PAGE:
Acquisition phase. As four out of the five participants in the control group reached perfect performance by the third trial (criterion), the fourth and fifth trials were not administered, and the repeated measures comparison was carried out on only the first three trials for both groups. The assumption of homogeneity of variance-covariance matrices was not tested , however, according to Tabachnick & Fidell (1996) the assumption does not need to be assessed when samples are of equal size or not notably discrepant (Tabachnick & Fidell, 1996). The patient and control groups differed in the number of object-place associations they were able to recall over three trials F(1, 8) = 9.04, p =.02, but there was no group by trial interaction F(1, 8) = .351, p>.05, or a within-subjects trial effect F(1, 8) = 1.73, p>.05. The overall group difference accounted for 53% of the variance in the task. Figure 2 shows mean improvement across the first three trials for the two groups, and Figure 3 shows individual tra jectories for participants in both groups. As can bee seen, the control group showed a clear learning effect, with four out of the five subjects reaching asymptote by the second trial. By contrast, two patients achieved perfect performance by the third and fourth trials, while the remaining three did not reach this level by the fifth trial (Figure 3).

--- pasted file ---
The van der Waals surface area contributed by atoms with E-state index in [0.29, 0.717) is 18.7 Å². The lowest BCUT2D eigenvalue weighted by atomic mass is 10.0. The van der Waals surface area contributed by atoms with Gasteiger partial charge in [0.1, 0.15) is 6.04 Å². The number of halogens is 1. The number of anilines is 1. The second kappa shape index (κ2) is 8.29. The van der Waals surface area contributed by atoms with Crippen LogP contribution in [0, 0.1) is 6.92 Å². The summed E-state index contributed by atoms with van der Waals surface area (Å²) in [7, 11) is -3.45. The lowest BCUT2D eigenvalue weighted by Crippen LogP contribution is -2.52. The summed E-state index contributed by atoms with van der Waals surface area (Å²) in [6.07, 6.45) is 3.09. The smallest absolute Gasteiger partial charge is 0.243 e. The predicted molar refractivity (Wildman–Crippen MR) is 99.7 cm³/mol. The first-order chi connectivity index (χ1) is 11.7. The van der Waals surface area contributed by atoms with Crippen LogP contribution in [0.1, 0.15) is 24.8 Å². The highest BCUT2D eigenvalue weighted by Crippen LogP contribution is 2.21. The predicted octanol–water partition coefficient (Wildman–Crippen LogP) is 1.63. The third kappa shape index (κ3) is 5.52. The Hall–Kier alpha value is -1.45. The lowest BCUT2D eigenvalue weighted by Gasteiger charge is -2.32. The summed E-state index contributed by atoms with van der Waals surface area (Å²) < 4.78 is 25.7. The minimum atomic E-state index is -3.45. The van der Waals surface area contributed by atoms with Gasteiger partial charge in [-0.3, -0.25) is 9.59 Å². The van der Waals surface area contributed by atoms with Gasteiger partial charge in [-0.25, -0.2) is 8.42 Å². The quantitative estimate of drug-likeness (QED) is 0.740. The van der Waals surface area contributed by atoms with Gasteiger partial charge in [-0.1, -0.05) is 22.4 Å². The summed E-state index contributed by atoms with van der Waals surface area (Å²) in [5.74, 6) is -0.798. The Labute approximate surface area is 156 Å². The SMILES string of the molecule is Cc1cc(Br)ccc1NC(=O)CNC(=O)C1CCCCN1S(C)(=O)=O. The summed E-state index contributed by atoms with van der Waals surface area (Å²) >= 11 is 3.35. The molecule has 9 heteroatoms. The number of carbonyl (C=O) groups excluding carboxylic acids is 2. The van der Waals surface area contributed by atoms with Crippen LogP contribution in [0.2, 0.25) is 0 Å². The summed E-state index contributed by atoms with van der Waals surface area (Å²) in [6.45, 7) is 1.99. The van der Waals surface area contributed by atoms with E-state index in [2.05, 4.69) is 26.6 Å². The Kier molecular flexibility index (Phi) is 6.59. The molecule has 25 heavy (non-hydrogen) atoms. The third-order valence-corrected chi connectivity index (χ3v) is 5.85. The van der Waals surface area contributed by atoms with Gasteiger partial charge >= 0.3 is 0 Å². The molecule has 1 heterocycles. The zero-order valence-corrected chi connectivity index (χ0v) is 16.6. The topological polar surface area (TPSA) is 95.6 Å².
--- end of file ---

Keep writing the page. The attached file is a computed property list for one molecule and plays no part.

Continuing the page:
Delayed recall trial. Patients recalled fewer associations (M = 1.7; S.D =1.14) than did the controls (M = 4.6; S.D = .89), t(8) = 4.93, p=.001. Given the sample size, Cohen's d measure of effect size was calculated and was found to be d = 2.83, representing a very large effect (Cohen, 1992). Whereas one subject in the control group could remember only three items, the rest of the subjects remembered all five items. Conversely, among the patients, only one subject remembered as many as three items, with the others remembering between zero and two items.